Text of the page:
King of the Hay Fields

My first real job, hauling hay for a farmer I hardly knew, started on a bad note.  This was in the late spring of 1964, before the days of the giant round hay bales, back when desperate farmers sought crews of eager teenage boys to come move hundreds of square bales of hay from their fields to their barns in a single day.  Not every young boy, however, made it through his first day. Hauling hay was a long, hot, dusty, backbreaking process, featuring a crew of soon worn out boys mindlessly loading and unloading wagon after wagon of dusty, itchy hay, sort of like Sisyphus endlessly pushing the same boulder up a mountain, only to have it roll back down again.

I was thirteen when I got my first call to work in a hay field. Big for my age, I had yet to do any real “man’s work.” It did not help my situation either that in my naivety I had forgotten to bring any gloves.The farmer, who had called me to work for him that day, after he rolled his eyes, limped over to his squat tractor and found a greasy pair of gloves in a toolbox. He made a big deal out of digging them out—ransacking through tools as he grumbled and cursed under his breath—then pitched the gloves, underhand, my way.

I missed the catch.

The gloves were an orangey yellow color darkened by grease, a little ragged but still thick and heavy, with reinforced sections of extra gray-colored cloth sewed on the palms and at the front of the fingers, sturdy as a pair of medieval gauntlets. I tried pulling them on, an awkward process, then thought better of it. 

I stuck the gloves into one of my back jeans pockets and stood around, hands in front pockets, not daring to move more than a step or two while the farmer gassed up the tractor and hooked a beat-up hay wagon to the tractor’s drawbar. The sun, and, I supposed, a wife dutiful to a fault about clothes washing had bleached most of the blue from the farmer’s denim shirt, and the top two buttons were missing, revealing pale fish-white skin that contrasted in a disturbing way with his heavily tanned arms and face.

Always something of a control freak, I desperately wanted to ask the farmer about what exactly I’d be doing that day, but his gruff demeanor warned me off. There would be no training for a novice, just sink or swim.

After the farmer finished with hooking the tractor to the hay wagon, he and I stood in the growing heat, the farmer pushing his worn cap forward to the front of his head and absently scratching the back of his neck in contemplation. I began sweating from nervousness, both of us waiting in awkward silence for the rest of the hay-hauling crew to show up. The only break from the uneasy situation occurred when his wife, a surprisingly small and attractive woman, stepped out lively from the front farmhouse door carrying a dishpan. She marched out into the yard, turned to us and smiled and, in a twist and heave, flung dirty water in a graceful arc across a patch of ragged grass.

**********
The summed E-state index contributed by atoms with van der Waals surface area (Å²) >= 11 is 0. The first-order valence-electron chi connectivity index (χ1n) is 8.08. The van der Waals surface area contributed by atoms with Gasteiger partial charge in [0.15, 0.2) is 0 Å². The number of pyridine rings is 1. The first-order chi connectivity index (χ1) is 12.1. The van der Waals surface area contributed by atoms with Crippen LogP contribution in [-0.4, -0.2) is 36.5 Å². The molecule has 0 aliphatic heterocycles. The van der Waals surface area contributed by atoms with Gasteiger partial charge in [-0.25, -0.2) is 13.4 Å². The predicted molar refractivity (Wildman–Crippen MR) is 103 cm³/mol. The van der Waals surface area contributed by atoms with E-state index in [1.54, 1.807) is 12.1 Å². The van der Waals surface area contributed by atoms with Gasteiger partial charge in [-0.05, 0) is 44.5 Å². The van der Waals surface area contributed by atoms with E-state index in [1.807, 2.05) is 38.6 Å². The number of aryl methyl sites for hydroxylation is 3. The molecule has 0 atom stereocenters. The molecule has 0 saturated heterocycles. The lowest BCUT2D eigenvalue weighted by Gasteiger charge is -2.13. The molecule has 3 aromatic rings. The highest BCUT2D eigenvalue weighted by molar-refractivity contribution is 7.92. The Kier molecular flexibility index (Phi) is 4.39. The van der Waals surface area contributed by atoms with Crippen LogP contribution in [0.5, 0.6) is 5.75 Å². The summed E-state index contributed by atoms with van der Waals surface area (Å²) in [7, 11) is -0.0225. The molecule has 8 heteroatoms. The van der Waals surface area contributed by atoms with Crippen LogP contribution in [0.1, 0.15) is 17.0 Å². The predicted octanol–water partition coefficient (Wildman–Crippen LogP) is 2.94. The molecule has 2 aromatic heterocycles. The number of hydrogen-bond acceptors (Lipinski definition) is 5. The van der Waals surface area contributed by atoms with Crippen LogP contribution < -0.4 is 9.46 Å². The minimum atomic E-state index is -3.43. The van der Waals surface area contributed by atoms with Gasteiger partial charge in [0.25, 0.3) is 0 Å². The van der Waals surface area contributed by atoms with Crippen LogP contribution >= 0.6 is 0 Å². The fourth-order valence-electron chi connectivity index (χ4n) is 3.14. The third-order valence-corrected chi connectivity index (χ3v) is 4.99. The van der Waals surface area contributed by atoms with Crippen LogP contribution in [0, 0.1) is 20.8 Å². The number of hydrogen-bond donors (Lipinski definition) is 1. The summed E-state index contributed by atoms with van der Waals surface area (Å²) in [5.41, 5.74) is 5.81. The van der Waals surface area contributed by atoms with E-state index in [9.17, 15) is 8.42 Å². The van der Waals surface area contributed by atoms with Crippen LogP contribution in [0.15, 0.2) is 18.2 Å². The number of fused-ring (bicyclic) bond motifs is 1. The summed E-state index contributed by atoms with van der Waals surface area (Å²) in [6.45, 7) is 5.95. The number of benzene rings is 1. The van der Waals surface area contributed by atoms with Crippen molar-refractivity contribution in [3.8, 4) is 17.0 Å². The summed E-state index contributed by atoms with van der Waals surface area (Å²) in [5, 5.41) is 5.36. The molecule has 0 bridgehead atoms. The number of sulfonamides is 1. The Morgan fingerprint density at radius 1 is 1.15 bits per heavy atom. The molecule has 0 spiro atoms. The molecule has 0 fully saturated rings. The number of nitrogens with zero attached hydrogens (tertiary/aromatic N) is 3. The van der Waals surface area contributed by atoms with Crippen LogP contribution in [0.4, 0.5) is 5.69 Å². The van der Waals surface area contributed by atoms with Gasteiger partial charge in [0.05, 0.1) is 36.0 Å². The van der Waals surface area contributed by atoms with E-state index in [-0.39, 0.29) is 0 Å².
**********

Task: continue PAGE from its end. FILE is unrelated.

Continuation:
A black Ford Falcon, misfiring on one of its cylinders, crept up to the barn where the farmer and I had been standing for a good thirty minutes. Three teenagers, two with burr haircuts and one with dark curly hair, piled out of the car—sophomores from a nearby town, as it turned out—all older than me. They were city boy jocks whose coach apparently thought working in the hay fields would be good conditioning for football. This would have been back in the mid-1960s, before steroids and before coaches had bought into the idea of hard-core year-round weight training for their players.

I was just glad they had not arrived first to see my mother dropping me off.

One of the jocks came up only a little higher than my shoulders but possessed a thick neck and vein-y biceps the size of small melons, a miniature Tarzan. The other two boys sported ropy arm muscles, shown off to great advantage in shirts with the sleeves cut off. All three moved with the grace and confidence of athletes.

It was like being put into a pen of three dogs who had already worked out the male hierarchy. While the three newcomers and I waited on the farmer who had stepped inside his farmhouse, Tarzan explained to me in a voice that sounded like an old time movie gangster that the tallest of the trio was the football team’s second-string quarterback, “and a damn good one too. I wouldn’t be messing around with him if I were you.” The quarterback grinned and nodded.

The other tall boy, the one with the dark curly hair, wore a rakish-looking red bandana around his neck, not your standard issue for the hay field.  He stood there seemingly lost in thought, paying no attention to the territorial pissing taking place. The other two city boys called him Gypsy.

If I could, I would have walked away.  

The crippled farmer came out of his house lugging a five-gallon galvanized zinc water cooler that he heaved onto the hay wagon, an item that would come to take up most of my attention and thoughts before the day was over. The farmer’s limp became a rolling gait when he hurried over to get his tractor started. He gunned the engine and said, “Let’s get going. I’m not paying you guys to stand around.”

The jocks did not so much as nod my way as they climbed aboard the hay wagon while I stood with my feet frozen to the ground. Tarzan and the quarterback started kidding the one they called Gypsy about his date from the night before.